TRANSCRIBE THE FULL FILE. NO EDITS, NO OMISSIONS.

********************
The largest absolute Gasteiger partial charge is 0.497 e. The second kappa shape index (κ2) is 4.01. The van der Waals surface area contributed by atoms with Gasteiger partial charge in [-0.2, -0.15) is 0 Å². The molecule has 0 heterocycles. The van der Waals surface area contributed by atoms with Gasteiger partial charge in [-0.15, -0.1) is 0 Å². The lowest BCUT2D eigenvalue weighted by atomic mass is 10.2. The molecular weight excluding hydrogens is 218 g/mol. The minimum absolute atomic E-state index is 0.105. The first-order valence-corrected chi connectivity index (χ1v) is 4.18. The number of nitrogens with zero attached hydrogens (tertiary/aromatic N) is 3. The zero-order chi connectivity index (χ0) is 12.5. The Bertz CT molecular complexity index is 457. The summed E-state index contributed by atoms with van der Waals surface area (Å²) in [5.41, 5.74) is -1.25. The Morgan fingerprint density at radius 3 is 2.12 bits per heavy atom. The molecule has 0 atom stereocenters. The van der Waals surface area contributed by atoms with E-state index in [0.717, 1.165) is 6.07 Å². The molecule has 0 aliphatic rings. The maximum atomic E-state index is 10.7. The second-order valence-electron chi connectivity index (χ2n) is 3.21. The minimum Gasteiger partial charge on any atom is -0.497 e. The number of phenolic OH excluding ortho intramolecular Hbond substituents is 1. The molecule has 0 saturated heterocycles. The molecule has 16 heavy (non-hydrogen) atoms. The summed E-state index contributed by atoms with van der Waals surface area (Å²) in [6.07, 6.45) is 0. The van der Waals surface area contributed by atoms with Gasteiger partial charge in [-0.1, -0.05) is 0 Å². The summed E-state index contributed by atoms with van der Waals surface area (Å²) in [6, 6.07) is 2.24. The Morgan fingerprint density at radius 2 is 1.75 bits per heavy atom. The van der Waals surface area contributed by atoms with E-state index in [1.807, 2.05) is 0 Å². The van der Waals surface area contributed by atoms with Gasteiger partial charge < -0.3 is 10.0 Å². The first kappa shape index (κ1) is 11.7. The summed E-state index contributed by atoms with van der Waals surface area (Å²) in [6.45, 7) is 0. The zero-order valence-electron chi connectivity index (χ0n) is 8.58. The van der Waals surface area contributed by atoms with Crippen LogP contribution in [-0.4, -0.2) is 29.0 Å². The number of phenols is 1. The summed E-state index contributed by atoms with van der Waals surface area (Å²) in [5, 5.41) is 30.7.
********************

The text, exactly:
The largest absolute Gasteiger partial charge is 0.497 e. The second kappa shape index (κ2) is 4.01. The van der Waals surface area contributed by atoms with Gasteiger partial charge in [-0.2, -0.15) is 0 Å². The molecule has 0 heterocycles. The van der Waals surface area contributed by atoms with Gasteiger partial charge in [-0.15, -0.1) is 0 Å². The lowest BCUT2D eigenvalue weighted by atomic mass is 10.2. The molecular weight excluding hydrogens is 218 g/mol. The minimum absolute atomic E-state index is 0.105. The first-order valence-corrected chi connectivity index (χ1v) is 4.18. The number of nitrogens with zero attached hydrogens (tertiary/aromatic N) is 3. The zero-order chi connectivity index (χ0) is 12.5. The Bertz CT molecular complexity index is 457. The summed E-state index contributed by atoms with van der Waals surface area (Å²) in [5.41, 5.74) is -1.25. The Morgan fingerprint density at radius 3 is 2.12 bits per heavy atom. The molecule has 0 atom stereocenters. The van der Waals surface area contributed by atoms with E-state index in [0.717, 1.165) is 6.07 Å². The molecule has 0 aliphatic rings. The maximum atomic E-state index is 10.7. The second-order valence-electron chi connectivity index (χ2n) is 3.21. The minimum Gasteiger partial charge on any atom is -0.497 e. The number of phenolic OH excluding ortho intramolecular Hbond substituents is 1. The molecule has 0 saturated heterocycles. The molecule has 16 heavy (non-hydrogen) atoms. The summed E-state index contributed by atoms with van der Waals surface area (Å²) in [6.07, 6.45) is 0. The van der Waals surface area contributed by atoms with Gasteiger partial charge in [-0.1, -0.05) is 0 Å². The summed E-state index contributed by atoms with van der Waals surface area (Å²) in [6, 6.07) is 2.24. The Morgan fingerprint density at radius 2 is 1.75 bits per heavy atom. The van der Waals surface area contributed by atoms with E-state index in [1.807, 2.05) is 0 Å². The van der Waals surface area contributed by atoms with Gasteiger partial charge < -0.3 is 10.0 Å². The first kappa shape index (κ1) is 11.7. The summed E-state index contributed by atoms with van der Waals surface area (Å²) in [6.45, 7) is 0. The zero-order valence-electron chi connectivity index (χ0n) is 8.58. The van der Waals surface area contributed by atoms with Crippen LogP contribution in [-0.4, -0.2) is 29.0 Å². The number of phenols is 1. The summed E-state index contributed by atoms with van der Waals surface area (Å²) in [5, 5.41) is 30.7.